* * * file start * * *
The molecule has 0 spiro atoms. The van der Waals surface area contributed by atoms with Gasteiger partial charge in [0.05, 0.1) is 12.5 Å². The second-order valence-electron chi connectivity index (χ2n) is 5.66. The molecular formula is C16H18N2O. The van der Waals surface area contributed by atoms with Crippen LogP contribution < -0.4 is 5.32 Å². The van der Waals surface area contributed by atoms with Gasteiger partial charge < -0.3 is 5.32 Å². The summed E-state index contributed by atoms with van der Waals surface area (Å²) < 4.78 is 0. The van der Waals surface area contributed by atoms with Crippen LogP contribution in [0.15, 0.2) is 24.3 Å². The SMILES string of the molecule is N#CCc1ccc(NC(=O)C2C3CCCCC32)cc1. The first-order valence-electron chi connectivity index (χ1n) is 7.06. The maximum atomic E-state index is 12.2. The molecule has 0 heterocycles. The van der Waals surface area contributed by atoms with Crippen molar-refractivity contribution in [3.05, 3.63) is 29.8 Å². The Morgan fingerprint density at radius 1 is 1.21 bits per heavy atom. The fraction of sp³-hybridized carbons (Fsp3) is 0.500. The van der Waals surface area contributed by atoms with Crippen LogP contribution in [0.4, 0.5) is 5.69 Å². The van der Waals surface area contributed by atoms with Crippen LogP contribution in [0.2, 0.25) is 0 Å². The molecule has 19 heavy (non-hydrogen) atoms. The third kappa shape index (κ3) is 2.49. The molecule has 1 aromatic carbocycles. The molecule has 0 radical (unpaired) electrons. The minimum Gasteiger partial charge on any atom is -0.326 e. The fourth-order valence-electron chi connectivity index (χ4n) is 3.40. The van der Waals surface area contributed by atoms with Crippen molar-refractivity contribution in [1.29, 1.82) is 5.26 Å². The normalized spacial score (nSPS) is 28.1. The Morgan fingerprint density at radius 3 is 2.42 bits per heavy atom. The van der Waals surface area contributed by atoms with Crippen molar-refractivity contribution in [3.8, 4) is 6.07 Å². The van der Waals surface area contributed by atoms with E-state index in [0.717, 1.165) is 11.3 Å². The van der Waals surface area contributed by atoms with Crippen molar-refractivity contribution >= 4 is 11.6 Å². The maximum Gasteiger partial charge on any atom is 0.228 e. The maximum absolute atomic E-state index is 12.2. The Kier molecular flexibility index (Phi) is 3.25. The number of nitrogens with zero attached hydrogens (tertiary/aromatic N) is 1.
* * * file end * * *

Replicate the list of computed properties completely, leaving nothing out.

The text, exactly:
The molecule has 0 spiro atoms. The van der Waals surface area contributed by atoms with Gasteiger partial charge in [0.05, 0.1) is 12.5 Å². The second-order valence-electron chi connectivity index (χ2n) is 5.66. The molecular formula is C16H18N2O. The van der Waals surface area contributed by atoms with Crippen LogP contribution < -0.4 is 5.32 Å². The van der Waals surface area contributed by atoms with Gasteiger partial charge < -0.3 is 5.32 Å². The summed E-state index contributed by atoms with van der Waals surface area (Å²) < 4.78 is 0. The van der Waals surface area contributed by atoms with Crippen LogP contribution in [0.15, 0.2) is 24.3 Å². The SMILES string of the molecule is N#CCc1ccc(NC(=O)C2C3CCCCC32)cc1. The first-order valence-electron chi connectivity index (χ1n) is 7.06. The maximum atomic E-state index is 12.2. The molecule has 0 heterocycles. The van der Waals surface area contributed by atoms with Crippen molar-refractivity contribution in [3.05, 3.63) is 29.8 Å². The Morgan fingerprint density at radius 1 is 1.21 bits per heavy atom. The fraction of sp³-hybridized carbons (Fsp3) is 0.500. The van der Waals surface area contributed by atoms with Crippen LogP contribution in [0.4, 0.5) is 5.69 Å². The van der Waals surface area contributed by atoms with Crippen LogP contribution in [0.2, 0.25) is 0 Å². The molecule has 19 heavy (non-hydrogen) atoms. The third kappa shape index (κ3) is 2.49. The molecule has 1 aromatic carbocycles. The molecule has 0 radical (unpaired) electrons. The minimum Gasteiger partial charge on any atom is -0.326 e. The fourth-order valence-electron chi connectivity index (χ4n) is 3.40. The van der Waals surface area contributed by atoms with Crippen molar-refractivity contribution in [1.29, 1.82) is 5.26 Å². The normalized spacial score (nSPS) is 28.1. The Morgan fingerprint density at radius 3 is 2.42 bits per heavy atom. The van der Waals surface area contributed by atoms with Crippen molar-refractivity contribution in [3.8, 4) is 6.07 Å². The van der Waals surface area contributed by atoms with E-state index in [0.717, 1.165) is 11.3 Å². The van der Waals surface area contributed by atoms with Crippen molar-refractivity contribution >= 4 is 11.6 Å². The maximum Gasteiger partial charge on any atom is 0.228 e. The maximum absolute atomic E-state index is 12.2. The Kier molecular flexibility index (Phi) is 3.25. The number of nitrogens with zero attached hydrogens (tertiary/aromatic N) is 1.